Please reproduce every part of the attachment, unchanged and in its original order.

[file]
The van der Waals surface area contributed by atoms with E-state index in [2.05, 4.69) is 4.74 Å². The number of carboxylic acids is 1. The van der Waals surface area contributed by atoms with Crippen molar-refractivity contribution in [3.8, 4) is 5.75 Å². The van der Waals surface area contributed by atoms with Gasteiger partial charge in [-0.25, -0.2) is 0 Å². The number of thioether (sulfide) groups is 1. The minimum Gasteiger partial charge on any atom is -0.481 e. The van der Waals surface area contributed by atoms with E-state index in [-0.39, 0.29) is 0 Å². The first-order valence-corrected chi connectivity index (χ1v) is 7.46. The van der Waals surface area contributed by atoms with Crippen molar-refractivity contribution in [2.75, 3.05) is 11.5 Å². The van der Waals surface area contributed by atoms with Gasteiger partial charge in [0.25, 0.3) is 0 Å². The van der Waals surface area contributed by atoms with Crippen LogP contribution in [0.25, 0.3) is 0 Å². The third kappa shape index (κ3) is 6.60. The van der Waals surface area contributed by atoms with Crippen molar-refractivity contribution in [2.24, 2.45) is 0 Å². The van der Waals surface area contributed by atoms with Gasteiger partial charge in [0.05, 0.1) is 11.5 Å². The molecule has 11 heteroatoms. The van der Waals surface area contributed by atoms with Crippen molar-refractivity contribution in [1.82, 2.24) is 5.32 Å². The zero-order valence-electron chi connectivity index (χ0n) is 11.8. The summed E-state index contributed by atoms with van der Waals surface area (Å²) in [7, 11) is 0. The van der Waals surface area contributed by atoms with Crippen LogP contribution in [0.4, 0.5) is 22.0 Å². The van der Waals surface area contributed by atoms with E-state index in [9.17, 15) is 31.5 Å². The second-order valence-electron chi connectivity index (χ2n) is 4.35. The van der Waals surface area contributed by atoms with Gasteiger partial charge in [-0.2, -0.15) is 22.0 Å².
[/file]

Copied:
The van der Waals surface area contributed by atoms with E-state index in [2.05, 4.69) is 4.74 Å². The number of carboxylic acids is 1. The van der Waals surface area contributed by atoms with Crippen molar-refractivity contribution in [3.8, 4) is 5.75 Å². The van der Waals surface area contributed by atoms with Gasteiger partial charge in [-0.25, -0.2) is 0 Å². The number of thioether (sulfide) groups is 1. The minimum Gasteiger partial charge on any atom is -0.481 e. The van der Waals surface area contributed by atoms with E-state index in [-0.39, 0.29) is 0 Å². The first-order valence-corrected chi connectivity index (χ1v) is 7.46. The van der Waals surface area contributed by atoms with Crippen molar-refractivity contribution in [2.75, 3.05) is 11.5 Å². The van der Waals surface area contributed by atoms with Gasteiger partial charge in [0.25, 0.3) is 0 Å². The van der Waals surface area contributed by atoms with Crippen LogP contribution in [0.25, 0.3) is 0 Å². The third kappa shape index (κ3) is 6.60. The van der Waals surface area contributed by atoms with Crippen molar-refractivity contribution in [2.24, 2.45) is 0 Å². The van der Waals surface area contributed by atoms with Gasteiger partial charge in [0.05, 0.1) is 11.5 Å². The molecule has 11 heteroatoms. The van der Waals surface area contributed by atoms with Crippen molar-refractivity contribution in [1.82, 2.24) is 5.32 Å². The zero-order valence-electron chi connectivity index (χ0n) is 11.8. The summed E-state index contributed by atoms with van der Waals surface area (Å²) in [7, 11) is 0. The van der Waals surface area contributed by atoms with Crippen LogP contribution in [0.4, 0.5) is 22.0 Å². The van der Waals surface area contributed by atoms with E-state index in [9.17, 15) is 31.5 Å². The second-order valence-electron chi connectivity index (χ2n) is 4.35. The van der Waals surface area contributed by atoms with Gasteiger partial charge in [-0.2, -0.15) is 22.0 Å².